'Develop ward sister role to improve care'
Ward sisters and managers are the individuals who can make the greatest amount of difference to the morale of staff and therefore the quality of care provided in hospitals.
That’s also the view of Jan Sobieraj of the NHS Leadership Academy.
He was voicing his belief in the power and influence of ward sisters at last week’s excellent Finegreen Associates Raising the Bar conference on leadership in Manchester.
Mr Sobieraj recounted a story of how two wards in the same hospital, separated by just a few feet, could be entirely different: one grimy, the other spotless; one calm, the other chaotic and disorganised. The difference, he contended, is always the leader.
Here here. Ward sisters have a tough job - the people left to accept responsibility for anything that may go wrong on the ward, while often left out of the loop on decisions made by senior managers that may directly impact on the care they are providing.
Those who successfully tread the path between managing the expectations of patients and their relatives and those of their superiors do well. But the health service should do more to support people in this challenging role.
Ward sisters don’t just set a standard and ensure staff have the discipline to stick to it, they create a culture that determines the morale of the team
Today’s patients demand a better service than even 10 years ago. They are fuelled by social media and the internet’s ready supply of information - and sometimes misinformation. And all this against a backdrop of scarce resources and financial constraint.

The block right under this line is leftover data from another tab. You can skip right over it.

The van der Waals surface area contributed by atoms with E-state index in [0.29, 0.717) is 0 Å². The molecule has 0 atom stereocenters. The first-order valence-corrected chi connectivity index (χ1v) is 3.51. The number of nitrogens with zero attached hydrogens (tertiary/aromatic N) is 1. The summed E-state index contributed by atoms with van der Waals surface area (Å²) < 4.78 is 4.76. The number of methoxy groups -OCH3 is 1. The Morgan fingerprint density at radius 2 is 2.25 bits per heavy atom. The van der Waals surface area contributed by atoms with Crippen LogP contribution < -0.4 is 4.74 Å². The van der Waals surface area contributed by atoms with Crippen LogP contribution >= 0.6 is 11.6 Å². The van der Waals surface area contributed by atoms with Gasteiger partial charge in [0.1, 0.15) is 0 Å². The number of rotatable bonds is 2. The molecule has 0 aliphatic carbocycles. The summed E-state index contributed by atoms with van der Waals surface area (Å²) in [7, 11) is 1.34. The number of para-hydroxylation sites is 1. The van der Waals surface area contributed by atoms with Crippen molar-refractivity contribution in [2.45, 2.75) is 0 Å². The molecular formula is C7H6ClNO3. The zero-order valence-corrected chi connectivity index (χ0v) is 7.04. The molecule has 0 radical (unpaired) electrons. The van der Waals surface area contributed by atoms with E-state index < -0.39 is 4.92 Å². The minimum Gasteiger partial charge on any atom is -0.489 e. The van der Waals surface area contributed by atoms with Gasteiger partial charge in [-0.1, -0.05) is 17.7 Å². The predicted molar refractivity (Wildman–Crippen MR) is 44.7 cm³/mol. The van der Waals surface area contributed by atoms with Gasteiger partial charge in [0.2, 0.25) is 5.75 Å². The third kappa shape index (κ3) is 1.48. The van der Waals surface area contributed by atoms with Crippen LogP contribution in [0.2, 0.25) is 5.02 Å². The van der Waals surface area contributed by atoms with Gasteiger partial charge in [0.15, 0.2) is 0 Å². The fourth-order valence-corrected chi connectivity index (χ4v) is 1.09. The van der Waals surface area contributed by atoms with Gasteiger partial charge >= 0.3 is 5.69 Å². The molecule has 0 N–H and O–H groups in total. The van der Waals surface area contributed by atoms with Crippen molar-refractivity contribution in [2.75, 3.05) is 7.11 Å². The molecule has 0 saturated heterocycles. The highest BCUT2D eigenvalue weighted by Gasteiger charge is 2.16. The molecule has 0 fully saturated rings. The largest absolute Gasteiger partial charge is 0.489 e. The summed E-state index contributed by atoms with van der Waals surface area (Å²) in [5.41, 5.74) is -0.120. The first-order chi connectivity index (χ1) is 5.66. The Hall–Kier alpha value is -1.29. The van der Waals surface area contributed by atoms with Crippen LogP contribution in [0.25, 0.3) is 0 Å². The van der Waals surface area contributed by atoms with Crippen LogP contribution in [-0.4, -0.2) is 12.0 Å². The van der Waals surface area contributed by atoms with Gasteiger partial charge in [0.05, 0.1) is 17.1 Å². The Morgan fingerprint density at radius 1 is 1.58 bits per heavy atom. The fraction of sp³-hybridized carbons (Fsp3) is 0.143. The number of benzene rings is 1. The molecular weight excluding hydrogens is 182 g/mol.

Ward managers, though, along with other clinical leaders, are the most suited to really reassure the patient. The public still trusts people who have an understanding of clinical care, over those they see, rightly or wrongly, as just “the suits”.
It is vital that these managers are supported and developed. Mr Sobieraj spoke at the conference about how some people had recommended that he focus his NHS Leadership Academy efforts and money on training the top stratum of managers. However, he argued that improving the leaders at ward sister level would create the greatest amount of difference - to staff and patients.
Ward sisters don’t just set a standard and ensure staff have the discipline to stick to it, they create a culture that determines the morale of the team. There is a large evidence base that happier staff are more productive and stay longer in their jobs.
The academy is soon to be seeking ward sisters for its training programme. Let’s hope it is successful in producing brave, visionary and supportive sisters, because they are vital to the NHS’s future.
Jenni Middleton, editor
firstname.lastname@example.org. Follow me on Twitter @nursingtimesed